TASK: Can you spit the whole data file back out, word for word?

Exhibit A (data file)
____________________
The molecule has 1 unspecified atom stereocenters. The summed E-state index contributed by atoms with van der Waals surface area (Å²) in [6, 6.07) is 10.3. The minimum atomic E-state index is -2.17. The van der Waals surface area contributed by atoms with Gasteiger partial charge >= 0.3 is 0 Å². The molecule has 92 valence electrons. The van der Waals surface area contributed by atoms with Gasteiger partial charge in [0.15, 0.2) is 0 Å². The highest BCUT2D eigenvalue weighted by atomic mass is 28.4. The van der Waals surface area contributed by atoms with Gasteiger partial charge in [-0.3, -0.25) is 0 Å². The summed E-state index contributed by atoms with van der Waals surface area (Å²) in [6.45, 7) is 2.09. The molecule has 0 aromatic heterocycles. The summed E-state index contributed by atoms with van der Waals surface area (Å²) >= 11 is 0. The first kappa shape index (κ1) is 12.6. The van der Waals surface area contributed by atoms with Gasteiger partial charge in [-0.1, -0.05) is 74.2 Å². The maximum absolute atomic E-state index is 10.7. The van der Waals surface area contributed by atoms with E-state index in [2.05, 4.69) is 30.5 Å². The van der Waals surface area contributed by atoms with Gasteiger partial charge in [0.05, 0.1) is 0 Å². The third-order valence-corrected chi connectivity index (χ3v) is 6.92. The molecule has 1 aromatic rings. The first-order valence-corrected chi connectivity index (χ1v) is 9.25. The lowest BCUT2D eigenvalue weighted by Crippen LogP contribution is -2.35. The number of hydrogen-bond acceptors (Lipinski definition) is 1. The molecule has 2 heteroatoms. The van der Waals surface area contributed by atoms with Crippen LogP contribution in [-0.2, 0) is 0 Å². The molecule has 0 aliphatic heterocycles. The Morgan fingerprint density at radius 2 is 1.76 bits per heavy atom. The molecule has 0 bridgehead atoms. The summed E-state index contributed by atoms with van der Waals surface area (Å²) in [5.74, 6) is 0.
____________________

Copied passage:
The molecule has 1 unspecified atom stereocenters. The summed E-state index contributed by atoms with van der Waals surface area (Å²) in [6, 6.07) is 10.3. The minimum atomic E-state index is -2.17. The van der Waals surface area contributed by atoms with Gasteiger partial charge >= 0.3 is 0 Å². The molecule has 92 valence electrons. The van der Waals surface area contributed by atoms with Gasteiger partial charge in [0.15, 0.2) is 0 Å². The highest BCUT2D eigenvalue weighted by atomic mass is 28.4. The van der Waals surface area contributed by atoms with Gasteiger partial charge in [-0.3, -0.25) is 0 Å². The summed E-state index contributed by atoms with van der Waals surface area (Å²) in [6.45, 7) is 2.09. The molecule has 0 aromatic heterocycles. The summed E-state index contributed by atoms with van der Waals surface area (Å²) >= 11 is 0. The first kappa shape index (κ1) is 12.6. The van der Waals surface area contributed by atoms with Gasteiger partial charge in [-0.1, -0.05) is 74.2 Å². The maximum absolute atomic E-state index is 10.7. The van der Waals surface area contributed by atoms with E-state index in [2.05, 4.69) is 30.5 Å². The van der Waals surface area contributed by atoms with Gasteiger partial charge in [0.05, 0.1) is 0 Å². The third-order valence-corrected chi connectivity index (χ3v) is 6.92. The molecule has 1 aromatic rings. The first-order valence-corrected chi connectivity index (χ1v) is 9.25. The lowest BCUT2D eigenvalue weighted by Crippen LogP contribution is -2.35. The number of hydrogen-bond acceptors (Lipinski definition) is 1. The molecule has 2 heteroatoms. The van der Waals surface area contributed by atoms with Crippen LogP contribution in [-0.2, 0) is 0 Å². The molecule has 0 aliphatic heterocycles. The Morgan fingerprint density at radius 2 is 1.76 bits per heavy atom. The molecule has 0 bridgehead atoms. The summed E-state index contributed by atoms with van der Waals surface area (Å²) in [5.74, 6) is 0.